Can $\sin (x)$ be considered zero at the point at $\infty$ in some context?

It is understood that $$\lim_{x \to\infty} \sin (x)$$ is not defined, but I have tricked myself into thinking it might be identifiable as zero at the point at infinity after thinking about continuity, differentiability, and symmetry and then reading J.G.'s answer to why there is a factor of $$2\pi$$ in $$\delta(k)=\frac{1}{2\pi}\int_{-\infty}^\infty \exp\left(ikx\right)dx$$.

Let's start with J.G.'s answer to the $$\delta$$-function question.

$$$$\tag{1}\label{eq1} \int_{-\frac{1}{\epsilon}}^\frac{1}{\epsilon}e^{ikx}dx=\frac{1}{ik}\left(e^{ik/\epsilon}-e^{-ik/\epsilon}\right)=\frac{2}{k}\sin\left(\frac{k}{\epsilon}\right)$$$$

Assuming k is nonzero, the integral in \ref{eq1} is supposed to be zero in the $$\lim_{\epsilon\to 0^+}$$, otherwise the definition of Dirac delta would need to be changed (please correct me if I am wrong).

But would this not then imply that:

$$$$\tag{2}\label{eq2} \lim_{\epsilon \to 0^+,k\neq0} \frac{2}{k}\sin\left(\frac{k}{\epsilon}\right)\stackrel{?}{=}0$$$$

Now, I have also convinced myself that $$\sin(x)$$ might be zero at the point at infinity using ideas of continuity, differentiability, and symmetry.

$$\sin (x)$$ is odd in $$x$$ so $$\sin (x) = \sin(-x)\Rightarrow \sin(x)=0\Rightarrow x=n\pi$$ and so $$x$$ and $$-x$$ are separated by $$2n\pi$$ which is a whole number of wavelengths which means we can "wrap the function around and connect the two ends together" and the shape would be continuous and differentiable. The idea of a function being continuous and differentiable at the point at infinity makes so much sense.

So I am wondering if there is any context where $$\sin(x)$$ can be identified as zero at the point at infinity.

Now, though I did not mention $$\cos(x)$$ in the question, I would appreciate commentary on that as well.

Since $$\cos(x)=\sin\left(x-\frac{\pi}{2}\right)$$, one would think that if all the above ideas about $$\sin(x)$$ were true, then $$\cos(x)$$ would be $$\pm 1$$ at the point at $$\infty$$ ( you could also use continuity, differentiability, and symmetry for $$\cos$$ on its own ). Either way (plus or minus) the area under the curve is zero and the idea that there should/should not be be a whole number of wavelengths between zero and $$\infty$$ does not seem relevant enough to decide between plus/minus 1. So if anyone finds a trick which supports $$\left|\lim_{x\to\infty}\cos(x)\right|=1$$ and/or suggests the sign should be one way or another, that would be much appreciated.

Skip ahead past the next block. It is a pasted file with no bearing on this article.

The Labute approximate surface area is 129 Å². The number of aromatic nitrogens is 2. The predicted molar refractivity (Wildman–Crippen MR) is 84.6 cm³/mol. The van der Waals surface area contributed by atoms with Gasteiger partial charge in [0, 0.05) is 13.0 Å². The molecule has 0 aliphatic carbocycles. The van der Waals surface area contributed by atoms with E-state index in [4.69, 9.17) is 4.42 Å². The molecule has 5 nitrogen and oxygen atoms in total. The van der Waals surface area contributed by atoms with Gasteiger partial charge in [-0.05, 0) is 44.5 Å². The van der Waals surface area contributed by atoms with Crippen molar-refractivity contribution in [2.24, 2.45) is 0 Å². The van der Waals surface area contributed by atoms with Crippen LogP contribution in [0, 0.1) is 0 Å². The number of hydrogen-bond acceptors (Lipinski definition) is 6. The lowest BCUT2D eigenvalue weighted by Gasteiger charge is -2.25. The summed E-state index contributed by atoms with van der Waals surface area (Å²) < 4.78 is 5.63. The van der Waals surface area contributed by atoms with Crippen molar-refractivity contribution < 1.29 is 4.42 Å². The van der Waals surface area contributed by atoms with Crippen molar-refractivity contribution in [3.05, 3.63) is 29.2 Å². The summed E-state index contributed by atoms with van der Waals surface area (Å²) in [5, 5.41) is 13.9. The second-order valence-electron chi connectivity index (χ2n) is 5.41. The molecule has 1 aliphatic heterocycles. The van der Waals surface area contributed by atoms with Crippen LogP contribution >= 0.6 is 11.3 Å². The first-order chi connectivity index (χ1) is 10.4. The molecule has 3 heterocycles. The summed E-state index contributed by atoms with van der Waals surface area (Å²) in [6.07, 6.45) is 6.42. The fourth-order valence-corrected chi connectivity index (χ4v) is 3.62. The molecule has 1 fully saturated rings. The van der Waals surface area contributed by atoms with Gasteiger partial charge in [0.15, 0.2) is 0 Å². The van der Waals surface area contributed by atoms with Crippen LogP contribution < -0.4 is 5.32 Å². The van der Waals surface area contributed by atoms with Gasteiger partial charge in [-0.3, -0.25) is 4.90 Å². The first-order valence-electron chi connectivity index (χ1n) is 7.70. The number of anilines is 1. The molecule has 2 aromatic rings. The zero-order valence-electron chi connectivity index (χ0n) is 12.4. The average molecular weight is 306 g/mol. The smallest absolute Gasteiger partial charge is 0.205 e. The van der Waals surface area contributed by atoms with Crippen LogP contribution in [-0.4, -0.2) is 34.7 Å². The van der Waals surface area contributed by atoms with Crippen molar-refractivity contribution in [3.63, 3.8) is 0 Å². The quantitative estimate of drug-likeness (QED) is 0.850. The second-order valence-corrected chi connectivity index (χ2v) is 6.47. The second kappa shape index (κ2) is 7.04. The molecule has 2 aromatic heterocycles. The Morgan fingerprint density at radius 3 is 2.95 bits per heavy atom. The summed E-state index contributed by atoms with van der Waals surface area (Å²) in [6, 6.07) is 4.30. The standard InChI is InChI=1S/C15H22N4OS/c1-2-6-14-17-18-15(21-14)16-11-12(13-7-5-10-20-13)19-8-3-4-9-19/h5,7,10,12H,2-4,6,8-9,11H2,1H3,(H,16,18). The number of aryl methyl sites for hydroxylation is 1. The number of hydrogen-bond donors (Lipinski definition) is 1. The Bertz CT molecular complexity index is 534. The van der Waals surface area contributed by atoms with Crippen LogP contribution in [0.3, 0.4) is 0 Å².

• I don't think so. It's already bad enough that the limit doesn't exist when working over the real numbers, but working over the complex numbers makes things even worse; $\sin z$ as a holomorphic function has an essential singularity at infinity, which is reflected in its much worse behavior if you approach infinity from complex directions. Commented Jun 1 at 21:54
• Focusing only on $~x \in \Bbb{R},~$ suppose that I specify $~\epsilon = (1/2).~$ Can you identify any specific positive number $~X_0,~$ such that for all $~x \geq X_0,~$ you have that $~| ~\sin(x) - 0 ~| < \epsilon ~?$ Commented Jun 1 at 23:20
• "The idea of a function being continuous and differentiable at the point at infinity makes so much sense." Perhaps in some contexts, but I don't understand your justification for this part. Commented Jun 2 at 1:19
• A nascent delta needs to be of the form $\tfrac{1}{\epsilon}f(\tfrac{k}{\epsilon})$ with $\int_{-\infty}^\infty f(t)dt=1$. In this case, $f(t):=\tfrac{\sin t}{\pi t}$. It's $f(t)$, not $tf(t)$, which $\to0$ as $t\to\infty$, as happens when $\epsilon\to0^+$ for fixed $k>0$. Note, however, that the sinc function only $\to0$ as $t\to\infty$ in the real case, not the complex one. which is irrelevant to nascent deltas.
– J.G.
Commented Jun 2 at 12:51

I've posted about the following papers several times, originally (I think) in this 14 January 2009 sci.math post and later in two or three Stack Exchange comments, but probably this wasn't visible enough to gain any traction with those who ask questions such as yours, which I've seen occasionally here. Although these papers don't really answer your question, since they deal with mathematicians' attempts to make sense of certain manipulations before current convergence meanings had widespread acceptance in mathematics (at least in the case of [1]; probably not for [2] and [3]) and before various theories of divergent series were put on a more mathematically rigorous basis, I'm using my answer as a way of making these papers more visible for those who might be interested in them for historical or other reasons.